When Jose Carlos came to Oregon in the mid-1990s, he didn’t see much of his own Mexican culture in the community. Other Latinos attended his Woodburn high school, but public displays of culture from south of the border? No. “I didn’t see those things here,” Carlos told me recently. “I didn’t see celebrations of Day of the Dead, I didn’t see marches or Mexican celebrations, and now I see a lot. A lot of people are learning, sharing, teaching, and doing.”

Carlos and his wife, Kelly, are doing all four of those things with their Woodburn-based Aztec dance group, which increasingly finds itself in demand around Mexican holidays, particularly the annual Day of the Dead celebration. They’ve been regulars for the Chehalem Cultural Center’s Dia de Muertos celebration in Newberg the past few years, although they missed 2017 because they were in The Dalles with their company of more than a dozen dancers, helping with that community’s first public celebration.

Jose and Kelly Carlos of Woodburn will bring Aztec dancing to the Chehalem Cultural Center in Newberg for a free performance at 5:30 p.m. Friday, Nov. 2.

They return Friday, Nov. 2, for a 5:30 p.m. performance that’s free and open to the public.

Jose started the group and is lead dance captain, while Kelly is executive director for Ritual Azteca Huitzilopochtli (pronounced wee-chee-zo-polsh-tlee), which does educational outreach and performances around the Willamette Valley and Southwest Washington. Jose credits Rigoberto Hernandez, a Chemeketa Community College teacher whom he met when Jose was a Woodburn High School junior yearning both for his own culture and fellowship. He and Hernandez started doing Chicano theater and Aztec dancing.

“In the beginning, I was shy,” he said. “I was like, ‘I don’t want to wear those kinds of clothes, I don’t want people to see my stomach.’” Today, Jose is the teacher. While you probably wouldn’t have found Aztec dancing in Oregon when he started learning it in the 1990s, now, at pow-wows, he’s accustomed to seeing nearly a hundred participants, including his group of about 17.

“Every dance we do has a meaning for the time,” he said. “We have dances that are only for the Day of the Dead, and we have dances for other holidays. These dances have been passed on to us from teachers who learned from their families.” Who, he added, have been passing dances and other traditions down through hundreds of years.

Continues…

A new curator of Native American Art named by the Portland Art Museum

Kathleen Ash-Milby joins the museum's staff in a role that's become increasingly important

The Portland Art Museum has just announced the hiring of a new curator of Native American Art, Kathleen Ash-Milby. Ash-Milby comes to Portland from New York where she has been an associate curator at the Smithsonian National Museum of the American Indian (NMAI) for nearly 20 years. She is a member of the Navajo Nation and replaces previous curator Deana Darrt, who stepped down in 2016.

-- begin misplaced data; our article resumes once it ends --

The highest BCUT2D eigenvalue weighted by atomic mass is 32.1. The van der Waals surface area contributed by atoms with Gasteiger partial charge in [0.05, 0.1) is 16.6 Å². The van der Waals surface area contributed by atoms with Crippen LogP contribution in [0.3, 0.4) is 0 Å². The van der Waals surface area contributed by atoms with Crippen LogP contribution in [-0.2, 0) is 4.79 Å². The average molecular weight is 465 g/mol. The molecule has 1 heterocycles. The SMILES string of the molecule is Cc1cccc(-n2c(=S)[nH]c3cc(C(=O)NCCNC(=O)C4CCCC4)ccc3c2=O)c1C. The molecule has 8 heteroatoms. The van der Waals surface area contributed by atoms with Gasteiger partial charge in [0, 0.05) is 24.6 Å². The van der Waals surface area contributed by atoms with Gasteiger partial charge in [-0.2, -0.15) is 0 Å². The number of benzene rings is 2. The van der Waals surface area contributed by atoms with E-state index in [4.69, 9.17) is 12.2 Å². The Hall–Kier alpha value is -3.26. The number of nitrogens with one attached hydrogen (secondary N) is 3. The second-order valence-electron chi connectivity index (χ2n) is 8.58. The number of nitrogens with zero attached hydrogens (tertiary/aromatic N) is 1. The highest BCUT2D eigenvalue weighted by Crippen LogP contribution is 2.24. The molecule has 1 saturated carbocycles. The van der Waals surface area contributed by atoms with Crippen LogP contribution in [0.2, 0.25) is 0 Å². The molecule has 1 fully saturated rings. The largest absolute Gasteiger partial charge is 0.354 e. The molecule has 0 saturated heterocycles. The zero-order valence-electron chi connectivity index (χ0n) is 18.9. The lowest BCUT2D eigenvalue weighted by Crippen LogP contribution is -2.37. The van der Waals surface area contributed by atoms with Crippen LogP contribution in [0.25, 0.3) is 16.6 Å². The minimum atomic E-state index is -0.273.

At NMAI, Ash-Milby organized, curated, and co-curated many important exhibitions including: Transformer: Native Art in Light and Sound (2017), Kay WalkingStick: An American Artist (2015), C. Maxx Stevens: House of Memory (2012), HIDE: Skin as Material and Metaphor (2010), and Off the Map: Landscape in the Native Imagination (2007). In addition to her work at NMAI, Ash-Milby has curated projects internationally and served on the boards of the Aboriginal Curatorial Collective (2007-2012) and the American Indian Community House (2005-2007).

Kathleen Ash-Milby, the new curator of Native American Art at the Portland Art Museum

Ash-Milby was born in Albuquerque, New Mexico, and received her M.A. in Native American art history from the University of New Mexico. However, she does have connections to the Northwest as her undergraduate degree is from the University of Washington. She says she is “thrilled to be returning to the Northwest and joining the Portland Art Museum at such an important time in its growth. Portland has such a vibrant community of Native artists and community members, and I’m looking forward to being part of it.”

The Portland community is equally thrilled. Portland artist Lillian Pitt and member of the Native Advisory Board says, “I have known Kathleen since she started working at the National Museum of the American Indian…while the hiring process was lengthy, I am so pleased that Kathleen accepted the job. She will make us all proud.”

The position of curator for Native American Art has been vacant since Deana Dartt left the position in 2016, but the department has remained active. It has received several important grants from, among others, the Mellon Foundation and the National Endowment for the Humanities, and has continued to add new works to its collection. And it recently opened CCNA: Not Fragile, a show of glass art by contemporary Native artists.